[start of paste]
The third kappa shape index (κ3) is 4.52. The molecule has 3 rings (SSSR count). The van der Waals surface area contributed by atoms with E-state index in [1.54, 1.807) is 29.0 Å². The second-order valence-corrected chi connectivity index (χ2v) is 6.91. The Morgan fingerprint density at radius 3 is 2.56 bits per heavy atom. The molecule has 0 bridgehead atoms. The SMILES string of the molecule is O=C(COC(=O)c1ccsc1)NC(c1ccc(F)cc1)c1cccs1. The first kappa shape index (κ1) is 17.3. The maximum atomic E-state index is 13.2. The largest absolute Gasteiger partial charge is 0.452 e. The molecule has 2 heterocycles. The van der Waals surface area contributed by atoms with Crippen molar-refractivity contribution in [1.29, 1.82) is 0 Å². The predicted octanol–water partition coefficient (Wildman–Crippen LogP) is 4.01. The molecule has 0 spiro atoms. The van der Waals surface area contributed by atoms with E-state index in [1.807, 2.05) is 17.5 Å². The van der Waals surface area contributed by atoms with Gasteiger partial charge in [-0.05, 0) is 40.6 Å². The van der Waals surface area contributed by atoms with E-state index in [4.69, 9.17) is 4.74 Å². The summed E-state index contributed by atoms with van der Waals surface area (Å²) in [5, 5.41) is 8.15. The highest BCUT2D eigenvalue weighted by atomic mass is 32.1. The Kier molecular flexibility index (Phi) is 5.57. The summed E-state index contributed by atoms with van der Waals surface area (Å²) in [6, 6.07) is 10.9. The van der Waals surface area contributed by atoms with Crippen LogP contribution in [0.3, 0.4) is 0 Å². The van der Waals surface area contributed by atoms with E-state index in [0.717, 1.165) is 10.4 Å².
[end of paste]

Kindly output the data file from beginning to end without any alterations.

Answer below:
The third kappa shape index (κ3) is 4.52. The molecule has 3 rings (SSSR count). The van der Waals surface area contributed by atoms with E-state index in [1.54, 1.807) is 29.0 Å². The second-order valence-corrected chi connectivity index (χ2v) is 6.91. The Morgan fingerprint density at radius 3 is 2.56 bits per heavy atom. The molecule has 0 bridgehead atoms. The SMILES string of the molecule is O=C(COC(=O)c1ccsc1)NC(c1ccc(F)cc1)c1cccs1. The first kappa shape index (κ1) is 17.3. The maximum atomic E-state index is 13.2. The largest absolute Gasteiger partial charge is 0.452 e. The molecule has 2 heterocycles. The van der Waals surface area contributed by atoms with Crippen molar-refractivity contribution in [1.29, 1.82) is 0 Å². The predicted octanol–water partition coefficient (Wildman–Crippen LogP) is 4.01. The molecule has 0 spiro atoms. The van der Waals surface area contributed by atoms with E-state index in [1.807, 2.05) is 17.5 Å². The van der Waals surface area contributed by atoms with Gasteiger partial charge in [-0.05, 0) is 40.6 Å². The van der Waals surface area contributed by atoms with E-state index in [4.69, 9.17) is 4.74 Å². The summed E-state index contributed by atoms with van der Waals surface area (Å²) in [5, 5.41) is 8.15. The highest BCUT2D eigenvalue weighted by atomic mass is 32.1. The Kier molecular flexibility index (Phi) is 5.57. The summed E-state index contributed by atoms with van der Waals surface area (Å²) in [6, 6.07) is 10.9. The van der Waals surface area contributed by atoms with Crippen LogP contribution in [0.3, 0.4) is 0 Å². The van der Waals surface area contributed by atoms with E-state index in [0.717, 1.165) is 10.4 Å².